I ask local guy what the deal is with the airport and he says nobody seems to know. It’s a mystery. I mention the crosswinds in the article and another local guy laughs and says “The crosswinds were there before the airport.”

Lo and behold, the Jeep people do meet us at the dock. Everyone is spectacularly

warm. The island is gorgeous.

Our little house is amazing, with a tremendous view. Here I am, calling my mother on undoubtedly expensive roaming, to let her know we didn’t die.

As exhorted by our hostess, we went down to the private Guavaberry beach for sunset.

We went to dinner at th

e Top of the Baths, which was both delicious and gorgeous. And we were the only patrons.

I sit out on the deck writing this in the tropical night air. And finish with that same full moon, a little blurry from the moisture, but so very lovely.

En Route

We left Santa Fe this morning at 4 am, the full moon dropping to the horizon as we made our way to Albuquerque.

I spend a lot of time in airports. But this is vacation, so I tried to set up this trip so we weren’t exhausting ourselves just to get there.

It ended up feeling like leisurely hopping, from Albuquerque to Dallas/Fort Worth, to Miami to San Juan. This is a really neat sculpture on the E Concourse at DFW. It makes music while you walk through it.

It feels like found art, except that someone put it there on purpose. It’s an unexpected delight, nonetheless.

We’re spending the night in San Juan. Tomorrow morning we’ll hang by the pool. I’ll get a little writing done. Then we’ll fly to Tortola and take a ferry to Virgin Gorda. I like this wending. With every stop, the weather has warmed and moistened. With each stage, the pace slows and we ratchet down to match.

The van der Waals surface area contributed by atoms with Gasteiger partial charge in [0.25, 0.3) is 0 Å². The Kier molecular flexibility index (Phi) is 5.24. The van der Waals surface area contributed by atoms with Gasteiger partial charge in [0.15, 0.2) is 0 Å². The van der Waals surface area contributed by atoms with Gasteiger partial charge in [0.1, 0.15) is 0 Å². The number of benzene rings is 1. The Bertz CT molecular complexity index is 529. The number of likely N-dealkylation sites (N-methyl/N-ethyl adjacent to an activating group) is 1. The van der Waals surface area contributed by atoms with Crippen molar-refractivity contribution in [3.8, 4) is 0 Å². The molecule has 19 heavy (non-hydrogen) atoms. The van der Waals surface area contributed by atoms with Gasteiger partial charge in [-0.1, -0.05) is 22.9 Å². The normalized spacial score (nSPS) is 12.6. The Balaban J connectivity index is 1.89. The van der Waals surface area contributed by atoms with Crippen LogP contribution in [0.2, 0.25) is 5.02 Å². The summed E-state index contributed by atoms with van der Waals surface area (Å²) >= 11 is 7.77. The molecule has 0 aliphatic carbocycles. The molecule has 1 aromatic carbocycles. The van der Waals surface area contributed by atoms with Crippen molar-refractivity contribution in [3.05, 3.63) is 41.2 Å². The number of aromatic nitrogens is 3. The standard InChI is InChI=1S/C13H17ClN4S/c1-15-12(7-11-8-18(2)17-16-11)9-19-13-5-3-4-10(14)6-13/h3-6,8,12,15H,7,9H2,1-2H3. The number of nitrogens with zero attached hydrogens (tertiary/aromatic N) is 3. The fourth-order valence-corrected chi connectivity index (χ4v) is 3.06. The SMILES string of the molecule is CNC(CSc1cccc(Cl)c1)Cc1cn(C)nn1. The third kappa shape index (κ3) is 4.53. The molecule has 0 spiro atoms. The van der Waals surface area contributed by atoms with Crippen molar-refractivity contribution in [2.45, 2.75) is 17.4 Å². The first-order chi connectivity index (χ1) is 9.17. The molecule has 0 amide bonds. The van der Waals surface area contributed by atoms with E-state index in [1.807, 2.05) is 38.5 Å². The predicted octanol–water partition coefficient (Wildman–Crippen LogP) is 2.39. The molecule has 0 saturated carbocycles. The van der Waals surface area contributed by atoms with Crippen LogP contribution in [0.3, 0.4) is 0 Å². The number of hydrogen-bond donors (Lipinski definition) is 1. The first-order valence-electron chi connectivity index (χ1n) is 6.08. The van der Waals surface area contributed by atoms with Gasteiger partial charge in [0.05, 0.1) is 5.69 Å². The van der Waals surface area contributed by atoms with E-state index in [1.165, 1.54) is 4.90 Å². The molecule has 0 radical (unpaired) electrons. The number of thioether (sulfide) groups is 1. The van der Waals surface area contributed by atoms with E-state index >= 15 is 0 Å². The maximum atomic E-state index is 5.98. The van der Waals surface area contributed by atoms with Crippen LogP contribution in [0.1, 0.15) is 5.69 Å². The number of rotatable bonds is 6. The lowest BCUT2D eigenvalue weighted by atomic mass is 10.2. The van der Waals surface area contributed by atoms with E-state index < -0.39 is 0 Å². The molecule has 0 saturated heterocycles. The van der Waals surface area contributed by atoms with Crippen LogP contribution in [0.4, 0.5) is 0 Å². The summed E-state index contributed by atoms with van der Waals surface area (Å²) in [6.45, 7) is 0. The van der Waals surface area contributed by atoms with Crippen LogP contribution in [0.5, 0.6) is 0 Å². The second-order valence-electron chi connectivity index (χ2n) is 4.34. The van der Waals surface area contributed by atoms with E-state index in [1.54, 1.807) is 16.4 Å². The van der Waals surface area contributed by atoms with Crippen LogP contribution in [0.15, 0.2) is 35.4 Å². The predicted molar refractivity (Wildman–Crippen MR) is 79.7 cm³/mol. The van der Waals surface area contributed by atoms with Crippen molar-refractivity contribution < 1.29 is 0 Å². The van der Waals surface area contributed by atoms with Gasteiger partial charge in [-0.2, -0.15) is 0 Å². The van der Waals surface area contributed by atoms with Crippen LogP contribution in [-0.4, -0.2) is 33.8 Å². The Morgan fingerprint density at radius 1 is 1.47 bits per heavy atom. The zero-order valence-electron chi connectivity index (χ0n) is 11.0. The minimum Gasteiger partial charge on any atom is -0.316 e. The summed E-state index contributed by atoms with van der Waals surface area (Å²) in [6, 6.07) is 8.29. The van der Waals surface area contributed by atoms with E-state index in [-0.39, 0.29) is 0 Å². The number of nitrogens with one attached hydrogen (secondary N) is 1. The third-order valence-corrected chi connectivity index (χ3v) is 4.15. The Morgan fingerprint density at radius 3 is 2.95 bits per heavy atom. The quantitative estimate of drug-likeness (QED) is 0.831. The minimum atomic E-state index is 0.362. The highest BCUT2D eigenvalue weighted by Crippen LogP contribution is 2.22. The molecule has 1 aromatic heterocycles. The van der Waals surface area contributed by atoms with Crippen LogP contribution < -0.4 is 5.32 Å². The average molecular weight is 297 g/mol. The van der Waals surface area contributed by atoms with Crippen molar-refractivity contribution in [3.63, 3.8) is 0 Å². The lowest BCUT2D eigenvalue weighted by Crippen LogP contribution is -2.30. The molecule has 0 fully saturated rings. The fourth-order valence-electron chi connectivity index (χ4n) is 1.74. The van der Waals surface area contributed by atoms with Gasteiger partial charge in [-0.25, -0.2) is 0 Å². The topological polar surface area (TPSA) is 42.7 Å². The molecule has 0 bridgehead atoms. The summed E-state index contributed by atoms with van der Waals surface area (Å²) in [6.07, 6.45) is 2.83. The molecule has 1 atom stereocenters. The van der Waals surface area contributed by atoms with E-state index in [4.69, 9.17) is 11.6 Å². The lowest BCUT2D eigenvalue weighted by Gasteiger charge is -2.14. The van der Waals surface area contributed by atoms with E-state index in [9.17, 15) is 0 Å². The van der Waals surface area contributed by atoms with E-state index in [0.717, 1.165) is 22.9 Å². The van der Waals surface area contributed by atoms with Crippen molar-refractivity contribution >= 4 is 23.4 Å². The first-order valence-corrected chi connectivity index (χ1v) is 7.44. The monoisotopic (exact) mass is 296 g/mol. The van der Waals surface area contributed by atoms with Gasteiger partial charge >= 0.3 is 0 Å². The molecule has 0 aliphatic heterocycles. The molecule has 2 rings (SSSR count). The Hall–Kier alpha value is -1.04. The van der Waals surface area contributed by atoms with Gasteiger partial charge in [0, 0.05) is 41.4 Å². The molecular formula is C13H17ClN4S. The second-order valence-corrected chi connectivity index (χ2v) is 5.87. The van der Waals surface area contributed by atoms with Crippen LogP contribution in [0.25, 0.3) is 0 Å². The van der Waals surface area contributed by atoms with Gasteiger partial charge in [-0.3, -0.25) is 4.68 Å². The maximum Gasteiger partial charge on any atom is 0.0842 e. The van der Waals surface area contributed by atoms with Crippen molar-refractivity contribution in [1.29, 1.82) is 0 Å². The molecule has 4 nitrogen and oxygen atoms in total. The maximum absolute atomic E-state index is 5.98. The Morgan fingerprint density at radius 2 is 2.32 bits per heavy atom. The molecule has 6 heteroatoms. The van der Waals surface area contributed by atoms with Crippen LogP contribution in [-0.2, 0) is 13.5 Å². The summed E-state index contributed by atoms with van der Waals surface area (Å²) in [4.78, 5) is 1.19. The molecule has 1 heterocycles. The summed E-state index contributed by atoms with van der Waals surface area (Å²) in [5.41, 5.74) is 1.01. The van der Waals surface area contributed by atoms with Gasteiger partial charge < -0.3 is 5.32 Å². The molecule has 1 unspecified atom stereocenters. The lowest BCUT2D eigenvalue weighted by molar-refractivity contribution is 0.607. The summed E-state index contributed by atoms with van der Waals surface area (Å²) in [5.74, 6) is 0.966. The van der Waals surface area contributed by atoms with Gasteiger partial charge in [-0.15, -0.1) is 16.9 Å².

(For my work cronies – we’re staying at that same Isla Verde Embassy Suites. And the access road is still torn up in exactly the same way. It’s as if time hasn’t passed.)

This evening we had dinner and drinks on the beach. And I got to meet up with Melissa Arroyo, FFP’s conference coordinator this year. She and I had only met online before this, so we had fun talking in person. She’s a real dynamo. Now when we meet at the September conference in New Orleans, we’ll recognize each other.

And son of a gun, this evening? There was that full moon again, rising up through the palm trees, seeing us on our way.

Ice Cream Castles in the Air

I thought this one looked like a giant white jellyfish in a sea of blue.

Actually, it looked quite a bit more like a jellyfish before I went inside to grab the camera. By then, it had started to drift and alter, as clouds do. They never stay the same for long.

Despite the fixed nature of my spreadsheets, my progress towards my goals change, too.